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Exclusive: Man Tried To Share His Regrets About Transgender Life. YouTube Censored It


Information provided exclusively to The Federalist shows YouTube removed a Heritage Foundation video featuring testimony from a former transgender-identifying woman for violating the company’s hate speech policy. YouTube confirmed the decision in a Thursday email to The Federalist.

Now Heritage is fighting back with a new video, released first to The Federalist, in which Federalist contributor Walt Heyer doubles down.

“I said that children suffering from gender dysphoria should not be encouraged to try experimental hormones in surgery, and I stand by that statement,” Heyer emphasizes. The seven-minute clip, which Heritage will publish on YouTube, includes footage of Heyer’s remarks from the original panel, with the allegedly hateful six-word violation bleeped like a curse word.

The panel, convened last October, was billed as a “Summit on Protecting Children from Sexualization.” Heyer lived as a transgender-identifying woman for eight years, explaining on his website,, “I detransitioned more than 25 years ago. I learned the truth: Hormones and surgery may alter appearances, but nothing changes the immutable fact of your sex.”

Heyer now works as an activist against the kind of medical advice that led him astray, contributing, for instance, many pieces to this publication.

“I stand before you with a mutilated body, with a life that was destroyed in many ways, redeemed by Christ certainly, but destroyed because I was affirmed and told how cute I look, how wonderful it was. And went to a gender therapist who said, ‘All you need to do is have hormones and reassignment surgery,” Heyer shared in the Heritage video removed from YouTube, re-uploaded this week with an emphasis on the website’s censorship.

In an email to The Federalist, YouTube passed along a statement that reads, “Our hate speech policy prohibits videos which assert that someone’s sexuality or gender identity is a disease or a mental illness. We quickly remove videos violating our policies when flagged by our users.”

YouTube pointed to a clause in its updated hate speech policy, which the company claims was developed with bipartisan input. The policy prohibits videos which “Claim that individuals or groups are physically or mentally inferior, deficient, or diseased based on any of the attributes noted for the purpose of inciting hatred. This includes statements that one group is less than another, calling them less intelligent, less capable, or damaged.”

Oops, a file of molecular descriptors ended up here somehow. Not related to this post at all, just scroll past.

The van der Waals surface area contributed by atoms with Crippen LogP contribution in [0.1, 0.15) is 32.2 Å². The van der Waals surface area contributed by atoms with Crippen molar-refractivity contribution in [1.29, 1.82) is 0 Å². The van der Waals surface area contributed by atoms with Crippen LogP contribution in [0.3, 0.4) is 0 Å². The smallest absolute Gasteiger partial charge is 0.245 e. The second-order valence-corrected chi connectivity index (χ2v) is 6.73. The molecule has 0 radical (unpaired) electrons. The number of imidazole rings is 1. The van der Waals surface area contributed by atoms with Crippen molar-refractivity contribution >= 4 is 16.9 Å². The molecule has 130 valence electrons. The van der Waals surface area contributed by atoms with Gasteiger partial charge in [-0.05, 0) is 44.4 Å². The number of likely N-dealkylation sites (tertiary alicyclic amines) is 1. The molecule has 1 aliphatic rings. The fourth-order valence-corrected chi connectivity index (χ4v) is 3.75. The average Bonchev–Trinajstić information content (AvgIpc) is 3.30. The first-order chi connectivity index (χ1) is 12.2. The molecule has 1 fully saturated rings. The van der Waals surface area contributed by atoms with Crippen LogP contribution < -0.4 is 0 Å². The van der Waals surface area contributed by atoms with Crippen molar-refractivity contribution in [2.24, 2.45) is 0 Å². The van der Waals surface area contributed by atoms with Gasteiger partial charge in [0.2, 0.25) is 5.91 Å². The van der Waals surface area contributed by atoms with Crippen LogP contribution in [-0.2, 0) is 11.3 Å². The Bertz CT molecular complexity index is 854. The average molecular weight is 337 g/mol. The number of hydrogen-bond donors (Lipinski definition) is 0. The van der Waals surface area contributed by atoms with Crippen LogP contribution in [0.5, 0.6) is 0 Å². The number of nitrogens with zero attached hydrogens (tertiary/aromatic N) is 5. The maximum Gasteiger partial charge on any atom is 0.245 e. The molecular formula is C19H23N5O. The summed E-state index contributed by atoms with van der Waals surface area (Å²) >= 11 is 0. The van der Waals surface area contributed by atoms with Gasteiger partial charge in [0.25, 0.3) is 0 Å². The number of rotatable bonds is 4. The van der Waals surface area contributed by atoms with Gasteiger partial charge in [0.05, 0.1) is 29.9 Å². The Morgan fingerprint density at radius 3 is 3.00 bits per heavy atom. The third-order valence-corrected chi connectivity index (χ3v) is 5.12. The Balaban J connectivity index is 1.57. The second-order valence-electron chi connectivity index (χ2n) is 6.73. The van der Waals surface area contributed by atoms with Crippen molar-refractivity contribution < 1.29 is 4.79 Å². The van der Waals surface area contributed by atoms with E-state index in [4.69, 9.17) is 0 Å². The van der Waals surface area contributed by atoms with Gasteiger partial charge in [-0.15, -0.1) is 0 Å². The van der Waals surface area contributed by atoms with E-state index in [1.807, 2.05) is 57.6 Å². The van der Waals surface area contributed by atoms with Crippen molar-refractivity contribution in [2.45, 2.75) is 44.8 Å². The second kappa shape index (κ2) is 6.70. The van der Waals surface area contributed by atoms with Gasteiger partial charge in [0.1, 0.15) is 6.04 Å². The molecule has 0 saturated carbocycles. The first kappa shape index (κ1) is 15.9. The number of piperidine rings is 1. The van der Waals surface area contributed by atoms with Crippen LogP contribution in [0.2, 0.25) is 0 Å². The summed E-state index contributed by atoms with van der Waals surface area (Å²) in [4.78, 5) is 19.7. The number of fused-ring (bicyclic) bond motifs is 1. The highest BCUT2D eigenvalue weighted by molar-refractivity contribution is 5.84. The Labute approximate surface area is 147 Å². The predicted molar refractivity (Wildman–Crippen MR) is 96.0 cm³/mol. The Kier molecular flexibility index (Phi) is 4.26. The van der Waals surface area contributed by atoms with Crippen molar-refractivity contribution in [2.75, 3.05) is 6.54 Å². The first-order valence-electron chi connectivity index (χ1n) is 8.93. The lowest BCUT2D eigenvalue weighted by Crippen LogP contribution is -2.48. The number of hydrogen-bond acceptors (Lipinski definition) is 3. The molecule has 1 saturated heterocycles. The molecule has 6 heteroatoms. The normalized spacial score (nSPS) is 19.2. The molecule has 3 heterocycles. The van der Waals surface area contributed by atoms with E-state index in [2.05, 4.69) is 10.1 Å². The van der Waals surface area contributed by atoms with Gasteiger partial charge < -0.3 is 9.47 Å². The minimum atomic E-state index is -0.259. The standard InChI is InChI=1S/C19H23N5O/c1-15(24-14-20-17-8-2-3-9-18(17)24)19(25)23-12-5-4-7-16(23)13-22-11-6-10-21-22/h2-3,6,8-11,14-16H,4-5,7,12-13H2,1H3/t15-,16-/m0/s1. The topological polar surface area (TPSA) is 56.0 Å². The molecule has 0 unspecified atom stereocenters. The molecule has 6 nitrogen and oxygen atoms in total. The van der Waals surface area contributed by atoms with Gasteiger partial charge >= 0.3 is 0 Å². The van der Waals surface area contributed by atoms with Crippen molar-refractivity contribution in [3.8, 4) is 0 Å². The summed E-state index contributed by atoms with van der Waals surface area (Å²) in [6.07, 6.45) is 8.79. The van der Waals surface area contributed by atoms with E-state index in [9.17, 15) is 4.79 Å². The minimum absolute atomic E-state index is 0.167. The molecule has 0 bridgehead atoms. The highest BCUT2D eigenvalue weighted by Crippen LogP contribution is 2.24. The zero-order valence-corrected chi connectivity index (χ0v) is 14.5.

The company also pointed to Heyer’s claim in the original video that individuals are “not born transgender. This is a childhood developmental disorder, that adults are perpetrating on our young people today, and our schools are complicit in this.”

Heritage appealed YouTube’s decision. In a phone conversation with Google and YouTube representatives, Heritage Director Emilie Kao argued Heyer’s definition of gender dysphoria was consistent with the definition provided by the DSM-V.

In a statement to The Federalist, Kao said, “There are plenty of YouTube videos on this topic that address gender dysphoria as the American Psychological Association does, which is to classify it as a mental disorder.”

“But,” she added, “YouTube has decided, under the guise of ‘hate speech,’ to censor the viewpoint that it doesn’t like. This won’t help children and families struggling with this disorder who want information from both sides of the debate.”

Heritage Vice President Rob Bluey called the move “another illustration of how the left will stop at nothing to silence conservative voices on sensitive topics like gender dysphoria.”

“Rather than engage in nuanced, good-faith discussions with people who have experienced gender dysphoria, YouTube wants to censor any viewpoint it doesn’t like—even if advocates of transgender ideology say the exact same banned phrase in other videos,” Bluey continued.

More than any major tech platform, YouTube sometimes allows voices shut out of the mainstream media to speak openly on controversial issues, allowing the audience to draw their own conclusions. Much of the company’s success is based on its willingness and ability to host these conversations.

Whether or not YouTube applies its policy unevenly, the language is sufficiently broad and restrictive that it hampers mainstream proponents of one side from fairly participating in the debate. That’s troubling because children’s lives are on the line, and their futures depend on our ability to allow reasonable people to share their experiences in good faith so we can navigate these difficult waters.

As Heritage’s video plainly shows, Heyer has a compelling story to tell. His lived experience should be available as an obviously relevant contribution to the broader discussion. It is certainly not rooted in hate. Those inside YouTube and among its potential critics do everyone a disservice by pushing for hate speech policies that categorize reasonable dissent as intolerable bigotry.

Watch Heritage’s new video below.